Near the beginning of Sir Walter Scott’s classic novel Ivanhoe, the fool Wamba discusses the difference between good old AngloSaxon words (like swine and sheep) and the (then) new-fangled French words (like pork and mutton) that had been making headway in England since the Norman conquest of 1066.
Many centuries later we still use Wamba’s Anglo-Saxon words—minus some that were lost in the shuffle but augmented by thousands of near synonyms of a French-Latin origin. The result is that we who use English as our principal language speak the tongue with the richest vocabulary in the world.
The classic English Bible, the KJV, is basically Anglo-Saxon in vocabulary and completely so in structure. But the 1611 translators were not afraid to use some choice Latin-type words, especially in the theological texts: justification, salvation, faith, cross, glory, and propitiation, to name a few.
But this dual origin of English vocabulary occasionally poses a problem. Oddly enough, the most important gospel word-family in the Greek NT is obscured in English. This is because we translate the Greek verb pisteuō by the AngloSaxon word believe, and the related noun pistis by the totally urelated word faith (from the Latin fides, by way of French).
At least partly due to this lack of similarity, many preachers who are weak on grace are able to maintain that the Greek lying behind one or both of the English words includes a whole possible agenda of works, such as commitment, repentance, perseverance, etc.
Actually, believe and faith, as the Greek shows, are just the verb and the noun for a concept that is really no different in English than in Greek. That concept is taking people at their word, trusting that what they say is true.
In order to clearly demonstrate this fact, I would like to take three of the most famous “believe” verses in the NT and retranslate them a little by using the word “faith” to show they are really the same in the original.
First, the best known verse of all, the one Martin Luther called “the gospel in a nutshell”:
For God so loved the world that He gave His only begotten Son that whoever has faith in Him shall not perish but have everlasting life (John 3:16).
Next, Paul’s clear, simple gospel command to the seeking Philippian jailer:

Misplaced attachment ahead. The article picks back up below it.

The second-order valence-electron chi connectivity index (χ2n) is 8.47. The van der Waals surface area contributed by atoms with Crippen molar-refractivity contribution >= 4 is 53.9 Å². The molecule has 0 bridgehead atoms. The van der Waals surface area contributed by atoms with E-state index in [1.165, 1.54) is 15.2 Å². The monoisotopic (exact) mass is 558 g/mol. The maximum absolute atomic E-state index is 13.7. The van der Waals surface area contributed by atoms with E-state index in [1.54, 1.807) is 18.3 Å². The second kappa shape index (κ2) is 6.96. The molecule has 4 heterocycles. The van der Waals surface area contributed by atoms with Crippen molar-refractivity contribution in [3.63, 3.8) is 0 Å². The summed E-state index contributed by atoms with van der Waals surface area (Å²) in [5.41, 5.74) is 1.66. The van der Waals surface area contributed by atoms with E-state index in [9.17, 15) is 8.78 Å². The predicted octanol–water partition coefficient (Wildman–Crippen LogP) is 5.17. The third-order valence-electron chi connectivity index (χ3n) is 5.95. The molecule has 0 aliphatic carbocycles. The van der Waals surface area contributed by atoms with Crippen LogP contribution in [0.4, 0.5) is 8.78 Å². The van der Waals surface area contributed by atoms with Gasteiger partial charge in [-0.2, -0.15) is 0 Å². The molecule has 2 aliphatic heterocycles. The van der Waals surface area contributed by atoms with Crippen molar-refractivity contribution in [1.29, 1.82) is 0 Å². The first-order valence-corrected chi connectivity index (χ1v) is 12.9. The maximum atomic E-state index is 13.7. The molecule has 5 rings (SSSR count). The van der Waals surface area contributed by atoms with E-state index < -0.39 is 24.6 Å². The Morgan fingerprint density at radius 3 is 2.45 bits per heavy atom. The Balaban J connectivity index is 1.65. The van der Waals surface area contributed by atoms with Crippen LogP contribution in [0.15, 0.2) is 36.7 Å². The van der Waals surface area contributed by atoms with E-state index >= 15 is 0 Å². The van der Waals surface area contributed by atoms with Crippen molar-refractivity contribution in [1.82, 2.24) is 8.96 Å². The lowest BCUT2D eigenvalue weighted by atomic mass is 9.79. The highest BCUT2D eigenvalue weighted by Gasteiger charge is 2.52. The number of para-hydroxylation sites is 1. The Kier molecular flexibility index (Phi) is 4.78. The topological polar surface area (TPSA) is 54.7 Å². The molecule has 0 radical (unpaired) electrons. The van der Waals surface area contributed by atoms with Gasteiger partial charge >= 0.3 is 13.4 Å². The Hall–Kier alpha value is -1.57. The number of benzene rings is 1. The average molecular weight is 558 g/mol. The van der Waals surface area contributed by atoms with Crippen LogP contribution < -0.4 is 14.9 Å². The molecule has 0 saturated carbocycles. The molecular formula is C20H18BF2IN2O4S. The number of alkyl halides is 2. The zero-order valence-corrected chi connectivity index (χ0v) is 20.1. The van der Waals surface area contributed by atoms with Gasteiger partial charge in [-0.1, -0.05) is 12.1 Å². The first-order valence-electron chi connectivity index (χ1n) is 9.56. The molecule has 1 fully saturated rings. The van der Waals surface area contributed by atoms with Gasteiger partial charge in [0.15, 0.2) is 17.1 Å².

Put your faith in the Lord Jesus Christ, and you will be saved (Acts 16:31).
Third, our Lord’s wonderfully gracious promise:
Amen, amen [lit. Greek text] I tell you, whoever hears My word and has faith in Him who sent Me has everlasting life, and shall not come into judgment, but has passed from death to life (John 5:24).
These edited translations should help show that believe and faith really convey the same meaning.
Now let’s go in the other direction. Let’s take three famous “faith” passages and re-translate a bit to bring out the fact that the word in the original is just another form of the “believe” concept.
First, the verse that gives us, not an abstract, but a working definition of faith:
Now believing is the substantiation of things hoped for, the evidence of things not seen (Heb 11:1).
And here is probably the number two gospel text for grace-believers:
For by grace you have been saved through believing, and that not of yourselves, it is the gift of God, not of works, lest anyone should boast (Eph 2:8-9).
And finally, another verse from that great teacher of salvation by grace through faith, the Apostle Paul:
But to him who does not work but believes [from pisteuō] on Him who justifies the ungodly, his believing [pistis] is accounted for righteousness (Rom 4:5).
Of course, I am not saying that these or any words always have the exact same meaning. Context determines a great deal. For example, faith in the NT is sometimes used for the body of truths that we believe, the Christian Faith (e.g., see Jude 3).
No “faith” (religion) gives nearly as much importance to believing the right things as does Christianity. And no wonder! Believing or having faith in Christ grants us salvation. And what we believe about other things—assurance, rewards, grace, etc.—determines how we live our lives every day. What we really believe and what we say we believe are not always the same thing. When we say that people are saved through faith alone in Christ alone, we nevertheless do believe it has to be their genuine faith and not merely a nominal Evangelicalism.
God doesn’t need our money, works, or resolutions. But He would like to be taken at His word. He doesn’t like to be made out to be a liar. Neither do we. God wants to be believed. He wants us to have faith in Him, His Son, and His finished work on the cross for us. This is the gospel of grace. It is not based on works, or we might bore the saints with a “bragimony” meeting through all eternity.
Trust me (I mean, believe me): Have faith in Christ and you will be saved!
*This article appeared in Grace in Focus in June of 1991.